There are many ways into a horse's mind and heart, these are some of my ideas ...

Saturday, July 28, 2007

Learning the Bit

One day your horse is going to need to wear a bit. If you are raising a foal, in the first few days it is useful to start putting your fingers into its mouth across its bars. When it is weaned a little string can be put across the bars to get it used to the idea of having something there. I don't recommend anything stronger at these ages, because the bars are really quite sensitive.

Once the horse is a late yearling, or an early two year old, you can tie the string to the halter and lead it around pulling lightly on the bars. Just to get the horse used to the idea. String doesn't taste the best, but it is not repulsive. If it is chewed it wont harm the horse, either.

Then about two and a half, a sweet iron bit can be introduced. If the weather is cool, it is good to hold the bit in your hand for a few minutes to warm it. If it is too cold there will be resistence. We have been trying to avoid resistence, and since this part of the horse's education is so important, it is worthwhile just going really slowly.

Just slip it in, but be careful not to bang the teeth. If the horse wants to just spit it out, let him, at first. This gets him used to unbitting without hitting his teeth. Next time you put the bit in, leave it there for a minute or two before allowing him to spit it out. Make sure you praise and scratch him for being good. This is really important as you want the horse to know it has done well. Most young horses want to please you, and if they know they have done well, will be willing to repeat the positive actions. After a few in and out, it will be time to put a bridle on. If you have taken time to halter train the horse, getting the bridle on should be no problem.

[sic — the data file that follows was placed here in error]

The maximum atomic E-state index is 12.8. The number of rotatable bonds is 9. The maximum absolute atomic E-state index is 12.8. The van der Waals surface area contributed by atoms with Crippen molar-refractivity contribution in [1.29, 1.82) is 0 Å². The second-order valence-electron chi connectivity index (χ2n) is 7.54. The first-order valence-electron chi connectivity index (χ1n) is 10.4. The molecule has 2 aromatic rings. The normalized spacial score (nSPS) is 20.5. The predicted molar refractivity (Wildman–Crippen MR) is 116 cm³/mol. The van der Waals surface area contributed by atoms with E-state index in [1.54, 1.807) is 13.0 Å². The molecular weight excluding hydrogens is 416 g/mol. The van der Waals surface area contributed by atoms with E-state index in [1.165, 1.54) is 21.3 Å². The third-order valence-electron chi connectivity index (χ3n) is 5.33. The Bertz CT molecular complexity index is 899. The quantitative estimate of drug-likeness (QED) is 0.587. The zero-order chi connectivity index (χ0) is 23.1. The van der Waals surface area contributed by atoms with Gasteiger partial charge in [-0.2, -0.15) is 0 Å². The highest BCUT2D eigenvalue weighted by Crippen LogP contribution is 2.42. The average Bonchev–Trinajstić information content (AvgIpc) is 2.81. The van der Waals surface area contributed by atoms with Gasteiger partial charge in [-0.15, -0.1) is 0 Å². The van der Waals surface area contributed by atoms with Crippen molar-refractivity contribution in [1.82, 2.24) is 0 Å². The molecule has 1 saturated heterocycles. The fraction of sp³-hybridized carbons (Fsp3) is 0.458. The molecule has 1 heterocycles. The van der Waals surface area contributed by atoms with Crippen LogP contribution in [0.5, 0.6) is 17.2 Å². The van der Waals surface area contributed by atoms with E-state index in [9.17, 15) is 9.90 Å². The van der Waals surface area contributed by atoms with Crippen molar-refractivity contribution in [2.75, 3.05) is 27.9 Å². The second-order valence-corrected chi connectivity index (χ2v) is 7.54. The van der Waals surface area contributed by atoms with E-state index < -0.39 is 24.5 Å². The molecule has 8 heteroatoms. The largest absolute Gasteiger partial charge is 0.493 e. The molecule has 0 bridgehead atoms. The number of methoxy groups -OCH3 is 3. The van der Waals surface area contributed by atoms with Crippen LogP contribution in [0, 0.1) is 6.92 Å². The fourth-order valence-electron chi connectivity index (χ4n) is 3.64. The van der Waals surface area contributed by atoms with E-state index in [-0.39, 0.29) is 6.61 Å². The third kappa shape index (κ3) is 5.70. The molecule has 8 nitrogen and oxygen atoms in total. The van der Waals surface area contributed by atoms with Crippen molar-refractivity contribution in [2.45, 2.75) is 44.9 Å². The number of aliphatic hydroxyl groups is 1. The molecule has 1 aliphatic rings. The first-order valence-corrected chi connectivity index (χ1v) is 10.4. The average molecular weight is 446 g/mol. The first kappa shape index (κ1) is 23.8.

The bridle should not have reins attached to it at this stage, just the cheek straps, the troat latch and the poll straps. You could put a forehead band if you really wanted to, but as you are just getting the horse used to the idea at present, it isn't necessary.

Make sure the bit is sitting where it should be in front of the first back teeth and on the bars.

Leave the bridle on for about 10 minutes or even if you wanted to, for a feed; however, just grazing with the bit on at first is better. The undo the straps and let him spit it out again.

After two or three days, repeat this until he accepts the bit in this way without fussing or trying to scrape it off/out. Some horses accept it faster than others. Once you are both happy with the bit, tie a piece of string on each side of the rings of the bit. Pull softly one one string till he gives his head in that direction and then the other. Keep doing this softly over a few days until he gives his head almost to his shoulder on each side. It just gets him used to the idea of the bit being a guide for direction. You can also pull down on both strings together so that he puts his head down and in towards his chest. If you had taught him the word stop, now is a good time to use the word as you pull softly.

After each session make sure you tell the horse how good it is and scratch it in its favourite place. Some sort of non food reward food is appropriate, because the horse is learning to give to your commands.

Once you are happy the horse is responding kindly to your pulling on the bit, you can replace the string with reins. Then you are ready to do leading and other ground breaking with your horse. Take it easy and slowly, building his confidence and not letting resistence happen. In no time you will find your horse ready to respond to aids from the saddle.

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